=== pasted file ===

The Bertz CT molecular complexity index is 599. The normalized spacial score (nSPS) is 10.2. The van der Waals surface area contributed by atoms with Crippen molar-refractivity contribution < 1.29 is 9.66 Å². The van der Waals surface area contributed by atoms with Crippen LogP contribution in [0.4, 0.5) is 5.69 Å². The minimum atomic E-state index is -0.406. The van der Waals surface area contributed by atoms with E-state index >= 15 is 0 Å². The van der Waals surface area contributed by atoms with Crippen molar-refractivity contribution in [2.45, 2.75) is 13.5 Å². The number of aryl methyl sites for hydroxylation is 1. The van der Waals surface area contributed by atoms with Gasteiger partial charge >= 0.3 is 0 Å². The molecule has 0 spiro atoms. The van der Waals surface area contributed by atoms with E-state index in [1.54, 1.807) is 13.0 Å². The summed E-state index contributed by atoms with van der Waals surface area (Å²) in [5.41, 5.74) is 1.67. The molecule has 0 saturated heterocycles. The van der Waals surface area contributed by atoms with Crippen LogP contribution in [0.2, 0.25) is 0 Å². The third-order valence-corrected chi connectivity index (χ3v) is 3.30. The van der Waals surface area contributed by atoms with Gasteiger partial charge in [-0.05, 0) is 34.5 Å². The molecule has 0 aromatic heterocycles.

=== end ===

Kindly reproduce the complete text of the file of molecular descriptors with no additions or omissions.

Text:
The Bertz CT molecular complexity index is 599. The normalized spacial score (nSPS) is 10.2. The van der Waals surface area contributed by atoms with Crippen molar-refractivity contribution < 1.29 is 9.66 Å². The van der Waals surface area contributed by atoms with Crippen LogP contribution in [0.4, 0.5) is 5.69 Å². The minimum atomic E-state index is -0.406. The van der Waals surface area contributed by atoms with E-state index >= 15 is 0 Å². The van der Waals surface area contributed by atoms with Crippen molar-refractivity contribution in [2.45, 2.75) is 13.5 Å². The number of aryl methyl sites for hydroxylation is 1. The van der Waals surface area contributed by atoms with Gasteiger partial charge >= 0.3 is 0 Å². The molecule has 0 spiro atoms. The van der Waals surface area contributed by atoms with E-state index in [1.54, 1.807) is 13.0 Å². The summed E-state index contributed by atoms with van der Waals surface area (Å²) in [5.41, 5.74) is 1.67. The molecule has 0 saturated heterocycles. The van der Waals surface area contributed by atoms with Crippen LogP contribution in [0.2, 0.25) is 0 Å². The third-order valence-corrected chi connectivity index (χ3v) is 3.30. The van der Waals surface area contributed by atoms with Gasteiger partial charge in [-0.05, 0) is 34.5 Å². The molecule has 0 aromatic heterocycles.